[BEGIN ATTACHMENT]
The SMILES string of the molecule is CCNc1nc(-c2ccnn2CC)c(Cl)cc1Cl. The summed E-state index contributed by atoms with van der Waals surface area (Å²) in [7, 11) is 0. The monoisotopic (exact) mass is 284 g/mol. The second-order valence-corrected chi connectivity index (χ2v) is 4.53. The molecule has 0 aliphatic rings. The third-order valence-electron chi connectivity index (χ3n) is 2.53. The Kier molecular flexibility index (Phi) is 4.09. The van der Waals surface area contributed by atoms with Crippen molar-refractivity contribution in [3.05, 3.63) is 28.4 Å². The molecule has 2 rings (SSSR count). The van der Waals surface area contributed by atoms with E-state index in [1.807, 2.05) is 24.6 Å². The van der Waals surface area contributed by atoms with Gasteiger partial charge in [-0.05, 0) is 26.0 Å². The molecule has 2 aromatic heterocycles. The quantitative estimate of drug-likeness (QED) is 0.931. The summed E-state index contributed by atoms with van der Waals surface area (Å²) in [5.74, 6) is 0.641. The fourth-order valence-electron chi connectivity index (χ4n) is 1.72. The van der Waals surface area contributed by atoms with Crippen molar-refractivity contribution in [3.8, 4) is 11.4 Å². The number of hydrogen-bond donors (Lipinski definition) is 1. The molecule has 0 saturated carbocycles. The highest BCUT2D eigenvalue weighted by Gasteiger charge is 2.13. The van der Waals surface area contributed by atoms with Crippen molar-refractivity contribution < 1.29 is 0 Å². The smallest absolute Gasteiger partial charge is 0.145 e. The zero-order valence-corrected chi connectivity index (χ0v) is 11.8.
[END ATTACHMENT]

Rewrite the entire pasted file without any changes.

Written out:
The SMILES string of the molecule is CCNc1nc(-c2ccnn2CC)c(Cl)cc1Cl. The summed E-state index contributed by atoms with van der Waals surface area (Å²) in [7, 11) is 0. The monoisotopic (exact) mass is 284 g/mol. The second-order valence-corrected chi connectivity index (χ2v) is 4.53. The molecule has 0 aliphatic rings. The third-order valence-electron chi connectivity index (χ3n) is 2.53. The Kier molecular flexibility index (Phi) is 4.09. The van der Waals surface area contributed by atoms with Crippen molar-refractivity contribution in [3.05, 3.63) is 28.4 Å². The molecule has 2 rings (SSSR count). The van der Waals surface area contributed by atoms with E-state index in [1.807, 2.05) is 24.6 Å². The van der Waals surface area contributed by atoms with Gasteiger partial charge in [-0.05, 0) is 26.0 Å². The molecule has 2 aromatic heterocycles. The quantitative estimate of drug-likeness (QED) is 0.931. The summed E-state index contributed by atoms with van der Waals surface area (Å²) in [5.74, 6) is 0.641. The fourth-order valence-electron chi connectivity index (χ4n) is 1.72. The van der Waals surface area contributed by atoms with Crippen molar-refractivity contribution in [3.8, 4) is 11.4 Å². The number of hydrogen-bond donors (Lipinski definition) is 1. The molecule has 0 saturated carbocycles. The highest BCUT2D eigenvalue weighted by Gasteiger charge is 2.13. The van der Waals surface area contributed by atoms with Crippen molar-refractivity contribution < 1.29 is 0 Å². The smallest absolute Gasteiger partial charge is 0.145 e. The zero-order valence-corrected chi connectivity index (χ0v) is 11.8.